#### Interaction of Nonlinearities in FEA

At the University I was taught to first check the plastic capacity of the cross-sections. Then I was taught to…

24 October 20229 minutes read

When I started my FEA adventure at University I was completely unaware, that true stress and true strain existed. I learned about it accidentally by reading some scientific articles, and I instantly felt bad!

**The term “true stress – true strain” suggests that the “engineering values” are somehow false. But this is often not the case. Understanding what’s behind this, will make you feel better!**

For years I associated “true stress – true strain” with expertise, and even better FEA software. And I dreamed that one day I will be able to use those values as well. You know, to obtain the “truly true” outcomes.

When I finally understood how this works, it made me smile – I think you will smile as well!

I think it is only fair to start… at the start!

It’s easy to see that “true stress – true strain” is something “extra”. And this means that there must be something that is “just normal” in comparison.

The “normal” stress-strain relationship is called **engineering stress-strain**. That would be the typical outcome of a normal tensile test of a specimen. I admit that I’m always tempted to call engineering values “false” (as opposed to “true” values). But realistically they are not false at all!

The fact that the stress-strain relationship is “engineering” and not “true” comes from a certain simplification. That is a simplification that we do when we do the tensile testing itself. Let’s check what that is!

Firstly, what you do in the tensile test, is measure the force that is required to elongate the sample. And of course, you also measure the elongation of that sample. Note, that the above chart (the outcome of the tensile test) is not a stress-strain relationship. It’s the force-elongation chart.

Of course, it’s super simple to “turn that” into the stress-strain curve, right? All you have to do is to obtain the stress and strain from the test. To do that you need:

**To get the stress:**divide the force from the test by the area of the specimen

**To get the strain:**divide the elongation by the length of the specimen on which you measure such elongation

Both the cross-section area and the “measurement length” of the specimen are constant. So, you can get the chart that will look exactly the same as the one above but is scaled to show the stress-strain relationship.

If you would do those steps – you would get the “engineering stress-strain” relationship. This is what your software is asking you about, unless it states, that you should provide the “true” stress-strain curve.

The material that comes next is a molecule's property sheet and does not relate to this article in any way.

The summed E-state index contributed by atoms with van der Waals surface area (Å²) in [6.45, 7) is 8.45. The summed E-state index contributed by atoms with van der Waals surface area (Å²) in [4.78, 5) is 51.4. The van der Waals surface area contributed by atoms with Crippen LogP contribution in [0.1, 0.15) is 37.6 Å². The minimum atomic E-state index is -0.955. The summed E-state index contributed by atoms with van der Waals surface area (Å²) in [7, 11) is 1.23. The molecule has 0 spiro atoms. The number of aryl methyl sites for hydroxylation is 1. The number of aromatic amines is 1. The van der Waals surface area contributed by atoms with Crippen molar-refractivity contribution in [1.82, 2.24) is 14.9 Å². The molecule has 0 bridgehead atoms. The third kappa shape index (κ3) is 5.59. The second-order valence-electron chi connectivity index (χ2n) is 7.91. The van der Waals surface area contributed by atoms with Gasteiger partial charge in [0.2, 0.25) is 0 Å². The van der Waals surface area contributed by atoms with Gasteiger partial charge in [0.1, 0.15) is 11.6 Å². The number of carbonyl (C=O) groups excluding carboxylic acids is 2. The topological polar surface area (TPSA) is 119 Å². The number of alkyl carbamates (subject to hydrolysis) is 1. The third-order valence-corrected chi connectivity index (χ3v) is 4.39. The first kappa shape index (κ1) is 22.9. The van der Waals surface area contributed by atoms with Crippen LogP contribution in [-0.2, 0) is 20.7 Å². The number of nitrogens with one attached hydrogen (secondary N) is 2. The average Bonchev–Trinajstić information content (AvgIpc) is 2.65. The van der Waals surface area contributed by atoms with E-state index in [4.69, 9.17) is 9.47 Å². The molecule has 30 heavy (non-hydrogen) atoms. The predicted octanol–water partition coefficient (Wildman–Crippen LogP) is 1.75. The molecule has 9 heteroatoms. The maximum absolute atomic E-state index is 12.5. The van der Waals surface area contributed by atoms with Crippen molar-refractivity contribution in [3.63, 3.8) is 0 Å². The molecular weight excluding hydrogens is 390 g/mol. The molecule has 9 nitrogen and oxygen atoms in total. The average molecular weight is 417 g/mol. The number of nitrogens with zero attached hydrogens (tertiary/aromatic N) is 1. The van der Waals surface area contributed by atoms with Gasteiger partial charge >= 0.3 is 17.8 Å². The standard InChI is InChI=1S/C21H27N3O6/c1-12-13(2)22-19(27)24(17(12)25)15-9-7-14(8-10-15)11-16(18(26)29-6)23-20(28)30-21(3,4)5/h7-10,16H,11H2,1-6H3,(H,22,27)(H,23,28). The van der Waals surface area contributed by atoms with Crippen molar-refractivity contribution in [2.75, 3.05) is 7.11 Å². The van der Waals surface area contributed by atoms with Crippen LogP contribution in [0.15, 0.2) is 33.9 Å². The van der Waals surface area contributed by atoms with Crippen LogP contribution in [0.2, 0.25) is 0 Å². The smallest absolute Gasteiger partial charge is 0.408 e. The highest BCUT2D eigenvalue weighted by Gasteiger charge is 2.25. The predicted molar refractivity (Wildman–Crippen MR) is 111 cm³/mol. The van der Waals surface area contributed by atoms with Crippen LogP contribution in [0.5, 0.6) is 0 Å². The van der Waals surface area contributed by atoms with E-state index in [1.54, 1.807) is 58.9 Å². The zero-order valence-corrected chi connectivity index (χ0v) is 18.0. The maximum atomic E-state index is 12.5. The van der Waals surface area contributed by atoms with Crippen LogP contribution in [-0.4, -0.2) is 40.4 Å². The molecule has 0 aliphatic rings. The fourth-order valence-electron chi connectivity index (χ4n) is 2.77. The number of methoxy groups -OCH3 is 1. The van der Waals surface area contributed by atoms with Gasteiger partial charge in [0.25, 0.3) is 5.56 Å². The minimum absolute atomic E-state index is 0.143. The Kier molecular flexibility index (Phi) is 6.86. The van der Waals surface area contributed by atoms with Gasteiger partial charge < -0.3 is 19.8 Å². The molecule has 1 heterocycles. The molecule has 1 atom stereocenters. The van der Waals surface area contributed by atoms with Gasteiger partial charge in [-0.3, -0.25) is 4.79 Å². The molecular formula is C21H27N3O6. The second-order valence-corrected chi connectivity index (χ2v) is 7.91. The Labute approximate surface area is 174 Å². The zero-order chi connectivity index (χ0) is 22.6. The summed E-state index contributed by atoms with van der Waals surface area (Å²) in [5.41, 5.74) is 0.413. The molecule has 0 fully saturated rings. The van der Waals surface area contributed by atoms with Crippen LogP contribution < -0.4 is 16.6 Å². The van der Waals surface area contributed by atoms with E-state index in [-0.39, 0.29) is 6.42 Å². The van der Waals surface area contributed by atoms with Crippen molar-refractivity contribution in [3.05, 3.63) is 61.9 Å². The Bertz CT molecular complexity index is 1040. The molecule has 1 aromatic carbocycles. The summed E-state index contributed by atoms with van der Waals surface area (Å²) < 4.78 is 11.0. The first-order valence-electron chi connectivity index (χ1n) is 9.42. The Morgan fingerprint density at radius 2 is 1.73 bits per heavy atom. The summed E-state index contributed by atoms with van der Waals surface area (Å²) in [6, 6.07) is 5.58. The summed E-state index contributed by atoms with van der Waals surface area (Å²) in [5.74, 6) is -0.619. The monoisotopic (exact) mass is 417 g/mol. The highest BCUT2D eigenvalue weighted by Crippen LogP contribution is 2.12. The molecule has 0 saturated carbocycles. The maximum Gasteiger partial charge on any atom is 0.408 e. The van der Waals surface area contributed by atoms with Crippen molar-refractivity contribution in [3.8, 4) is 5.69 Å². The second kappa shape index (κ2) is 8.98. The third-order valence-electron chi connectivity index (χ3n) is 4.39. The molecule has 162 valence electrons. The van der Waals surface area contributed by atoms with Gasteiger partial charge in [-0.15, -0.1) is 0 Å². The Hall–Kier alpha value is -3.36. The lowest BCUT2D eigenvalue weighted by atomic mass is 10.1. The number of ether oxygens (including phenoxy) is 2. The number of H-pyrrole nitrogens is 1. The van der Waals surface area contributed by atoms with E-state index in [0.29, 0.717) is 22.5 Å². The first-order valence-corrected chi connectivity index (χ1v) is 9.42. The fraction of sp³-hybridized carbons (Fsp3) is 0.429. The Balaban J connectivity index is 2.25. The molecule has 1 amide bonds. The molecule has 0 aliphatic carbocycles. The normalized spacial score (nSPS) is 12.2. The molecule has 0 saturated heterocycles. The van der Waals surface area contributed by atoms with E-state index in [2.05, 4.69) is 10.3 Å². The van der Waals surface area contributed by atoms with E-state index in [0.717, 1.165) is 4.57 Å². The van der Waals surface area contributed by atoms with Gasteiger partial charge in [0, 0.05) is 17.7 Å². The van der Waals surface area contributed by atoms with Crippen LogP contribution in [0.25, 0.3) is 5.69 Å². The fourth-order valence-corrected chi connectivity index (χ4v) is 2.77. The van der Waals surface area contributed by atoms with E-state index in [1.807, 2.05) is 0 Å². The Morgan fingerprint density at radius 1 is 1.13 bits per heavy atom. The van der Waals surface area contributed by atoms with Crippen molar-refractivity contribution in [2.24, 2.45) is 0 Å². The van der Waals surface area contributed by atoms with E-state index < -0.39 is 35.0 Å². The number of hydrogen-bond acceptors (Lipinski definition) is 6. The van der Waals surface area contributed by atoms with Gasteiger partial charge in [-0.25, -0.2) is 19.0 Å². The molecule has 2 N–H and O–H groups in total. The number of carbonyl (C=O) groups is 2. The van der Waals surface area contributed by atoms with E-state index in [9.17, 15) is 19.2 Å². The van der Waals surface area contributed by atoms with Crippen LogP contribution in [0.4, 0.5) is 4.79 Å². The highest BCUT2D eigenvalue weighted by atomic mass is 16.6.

Well… in most cases, you won’t even use the entire stress-strain relationship. You will build your material model “around this” instead… but let’s not get ahead of ourselves!.

I think that you already noticed, that the procedure I’ve just described… seems legit!

I mean, I don’t think I would ever come up with what is wrong here on my own. I’ve learned about this for the first time as a student. I was taught this in steel structure lectures as a “curious note”.

In fact, you could design stuff (even with FEA) for your entire life, not know what a “true” stress-strain is, and you would be just fine!

But let’s check what that is anyway 🙂

As you know from Hooke’s law (and if you don’t please read this!)… stuff “shrinks to the sides” as it elongates! Since our specimen is in tension we can expect such a change in shape:

What this means is, that the cross-section area of our specimen shrinks, as the elongation increases!

Since we are measuring the Force (not the stress!) in the experiment, we need the cross-section area to calculate stress. But we shouldn’t really assume that the cross-section is “constant”. This is because the cross-section will be smaller and smaller as the test load increases. And this leads to “higher and higher stresses” (since you divide by a smaller cross-section).

This nuance is the thing that makes the difference between the “engineering” and “true” stress-strain relationship.

And now the kicker – this is a super easy difference to take into account!

It’s actually possible to calculate the “true” stress-strain using the engineering stress-strain values. This is of course a super cool thing (as measuring everything each moment of the test would be a nightmare). So, let’s calculate the “true values” in 4 simple steps:

- Firstly, we have to assume that
**the volume of the material remains constant**. Simply put, we are not “adding” or “removing” mass from reality! Also, nothing “suspicious” is happening without material as we load it! This means that when I take a product of cross-section and length I get the same volume. Even if I take those values during the test. This assumption works only before necking in the specimen starts. After necking, the volume would have to be calculated differently, as the cross-section of the specimen is no longer constant along the length!